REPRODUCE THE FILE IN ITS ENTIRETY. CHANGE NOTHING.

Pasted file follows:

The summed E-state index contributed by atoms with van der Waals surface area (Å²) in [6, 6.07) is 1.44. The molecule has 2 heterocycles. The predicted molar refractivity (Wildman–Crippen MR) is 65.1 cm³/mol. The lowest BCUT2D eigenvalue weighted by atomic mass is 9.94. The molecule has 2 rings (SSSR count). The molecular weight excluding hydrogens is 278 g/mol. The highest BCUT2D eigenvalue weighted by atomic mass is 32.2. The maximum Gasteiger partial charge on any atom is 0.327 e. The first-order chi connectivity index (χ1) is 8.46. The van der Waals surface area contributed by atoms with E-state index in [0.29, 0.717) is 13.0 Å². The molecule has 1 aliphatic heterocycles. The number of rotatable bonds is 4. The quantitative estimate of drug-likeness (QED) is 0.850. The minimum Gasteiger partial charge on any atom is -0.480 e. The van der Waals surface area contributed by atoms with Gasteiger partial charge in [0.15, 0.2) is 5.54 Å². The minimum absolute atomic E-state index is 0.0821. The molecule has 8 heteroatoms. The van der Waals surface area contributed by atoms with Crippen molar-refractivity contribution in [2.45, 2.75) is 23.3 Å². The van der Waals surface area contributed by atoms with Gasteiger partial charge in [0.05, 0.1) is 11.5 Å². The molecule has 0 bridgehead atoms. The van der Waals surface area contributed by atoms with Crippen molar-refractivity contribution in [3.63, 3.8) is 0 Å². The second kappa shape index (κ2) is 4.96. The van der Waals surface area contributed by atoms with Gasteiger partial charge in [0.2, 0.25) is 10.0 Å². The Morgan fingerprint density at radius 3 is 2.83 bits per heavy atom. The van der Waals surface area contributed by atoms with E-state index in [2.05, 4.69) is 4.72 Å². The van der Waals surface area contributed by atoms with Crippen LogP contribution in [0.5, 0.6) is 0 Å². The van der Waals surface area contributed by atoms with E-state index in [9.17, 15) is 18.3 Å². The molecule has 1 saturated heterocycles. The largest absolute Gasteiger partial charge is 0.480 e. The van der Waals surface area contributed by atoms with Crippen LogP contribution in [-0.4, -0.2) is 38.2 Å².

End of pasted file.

The summed E-state index contributed by atoms with van der Waals surface area (Å²) in [6, 6.07) is 1.44. The molecule has 2 heterocycles. The predicted molar refractivity (Wildman–Crippen MR) is 65.1 cm³/mol. The lowest BCUT2D eigenvalue weighted by atomic mass is 9.94. The molecule has 2 rings (SSSR count). The molecular weight excluding hydrogens is 278 g/mol. The highest BCUT2D eigenvalue weighted by atomic mass is 32.2. The maximum Gasteiger partial charge on any atom is 0.327 e. The first-order chi connectivity index (χ1) is 8.46. The van der Waals surface area contributed by atoms with E-state index in [0.29, 0.717) is 13.0 Å². The molecule has 1 aliphatic heterocycles. The number of rotatable bonds is 4. The quantitative estimate of drug-likeness (QED) is 0.850. The minimum Gasteiger partial charge on any atom is -0.480 e. The van der Waals surface area contributed by atoms with Gasteiger partial charge in [0.15, 0.2) is 5.54 Å². The minimum absolute atomic E-state index is 0.0821. The molecule has 8 heteroatoms. The van der Waals surface area contributed by atoms with Crippen molar-refractivity contribution in [2.45, 2.75) is 23.3 Å². The van der Waals surface area contributed by atoms with Gasteiger partial charge in [0.05, 0.1) is 11.5 Å². The molecule has 0 bridgehead atoms. The van der Waals surface area contributed by atoms with Crippen molar-refractivity contribution in [3.63, 3.8) is 0 Å². The second kappa shape index (κ2) is 4.96. The van der Waals surface area contributed by atoms with Gasteiger partial charge in [0.2, 0.25) is 10.0 Å². The Morgan fingerprint density at radius 3 is 2.83 bits per heavy atom. The van der Waals surface area contributed by atoms with E-state index in [2.05, 4.69) is 4.72 Å². The van der Waals surface area contributed by atoms with Crippen LogP contribution in [0.5, 0.6) is 0 Å². The van der Waals surface area contributed by atoms with E-state index in [9.17, 15) is 18.3 Å². The molecule has 1 saturated heterocycles. The largest absolute Gasteiger partial charge is 0.480 e. The van der Waals surface area contributed by atoms with Crippen LogP contribution in [-0.4, -0.2) is 38.2 Å².